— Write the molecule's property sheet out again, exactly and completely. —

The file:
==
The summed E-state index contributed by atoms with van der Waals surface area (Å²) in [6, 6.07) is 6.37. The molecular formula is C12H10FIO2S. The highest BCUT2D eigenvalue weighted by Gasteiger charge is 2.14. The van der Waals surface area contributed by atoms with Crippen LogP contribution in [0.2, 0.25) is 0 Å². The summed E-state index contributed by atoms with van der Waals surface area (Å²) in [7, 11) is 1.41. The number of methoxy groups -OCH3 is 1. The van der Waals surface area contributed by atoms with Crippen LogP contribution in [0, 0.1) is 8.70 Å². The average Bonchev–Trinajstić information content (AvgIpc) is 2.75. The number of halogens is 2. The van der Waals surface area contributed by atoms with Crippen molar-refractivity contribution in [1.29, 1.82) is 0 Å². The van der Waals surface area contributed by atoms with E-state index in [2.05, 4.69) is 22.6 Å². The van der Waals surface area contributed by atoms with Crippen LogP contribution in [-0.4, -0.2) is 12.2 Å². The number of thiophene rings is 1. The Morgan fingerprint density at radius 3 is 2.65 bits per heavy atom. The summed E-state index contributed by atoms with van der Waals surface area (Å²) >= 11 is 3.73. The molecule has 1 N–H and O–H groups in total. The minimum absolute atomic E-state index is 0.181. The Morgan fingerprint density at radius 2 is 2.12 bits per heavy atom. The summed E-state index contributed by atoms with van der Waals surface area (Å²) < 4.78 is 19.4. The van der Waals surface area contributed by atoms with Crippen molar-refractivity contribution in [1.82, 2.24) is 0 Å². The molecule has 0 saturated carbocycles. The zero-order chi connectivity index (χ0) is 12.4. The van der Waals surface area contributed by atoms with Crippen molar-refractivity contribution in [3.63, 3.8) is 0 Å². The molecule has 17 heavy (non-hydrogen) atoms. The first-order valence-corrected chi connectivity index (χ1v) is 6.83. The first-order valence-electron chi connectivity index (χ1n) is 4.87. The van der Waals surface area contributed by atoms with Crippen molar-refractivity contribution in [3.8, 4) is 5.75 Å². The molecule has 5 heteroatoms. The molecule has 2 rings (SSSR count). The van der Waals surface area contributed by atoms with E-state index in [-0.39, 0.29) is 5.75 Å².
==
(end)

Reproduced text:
The summed E-state index contributed by atoms with van der Waals surface area (Å²) in [6, 6.07) is 6.37. The molecular formula is C12H10FIO2S. The highest BCUT2D eigenvalue weighted by Gasteiger charge is 2.14. The van der Waals surface area contributed by atoms with Crippen LogP contribution in [0.2, 0.25) is 0 Å². The summed E-state index contributed by atoms with van der Waals surface area (Å²) in [7, 11) is 1.41. The number of methoxy groups -OCH3 is 1. The van der Waals surface area contributed by atoms with Crippen LogP contribution in [0, 0.1) is 8.70 Å². The average Bonchev–Trinajstić information content (AvgIpc) is 2.75. The number of halogens is 2. The van der Waals surface area contributed by atoms with Crippen molar-refractivity contribution in [1.29, 1.82) is 0 Å². The van der Waals surface area contributed by atoms with E-state index in [2.05, 4.69) is 22.6 Å². The van der Waals surface area contributed by atoms with Crippen LogP contribution in [-0.4, -0.2) is 12.2 Å². The number of thiophene rings is 1. The Morgan fingerprint density at radius 3 is 2.65 bits per heavy atom. The summed E-state index contributed by atoms with van der Waals surface area (Å²) >= 11 is 3.73. The molecule has 1 N–H and O–H groups in total. The minimum absolute atomic E-state index is 0.181. The Morgan fingerprint density at radius 2 is 2.12 bits per heavy atom. The summed E-state index contributed by atoms with van der Waals surface area (Å²) < 4.78 is 19.4. The van der Waals surface area contributed by atoms with Crippen molar-refractivity contribution in [1.82, 2.24) is 0 Å². The molecule has 0 saturated carbocycles. The zero-order chi connectivity index (χ0) is 12.4. The van der Waals surface area contributed by atoms with Crippen molar-refractivity contribution in [3.63, 3.8) is 0 Å². The molecule has 17 heavy (non-hydrogen) atoms. The first-order valence-corrected chi connectivity index (χ1v) is 6.83. The first-order valence-electron chi connectivity index (χ1n) is 4.87. The van der Waals surface area contributed by atoms with Crippen molar-refractivity contribution in [3.8, 4) is 5.75 Å². The molecule has 5 heteroatoms. The molecule has 2 rings (SSSR count). The van der Waals surface area contributed by atoms with E-state index in [-0.39, 0.29) is 5.75 Å².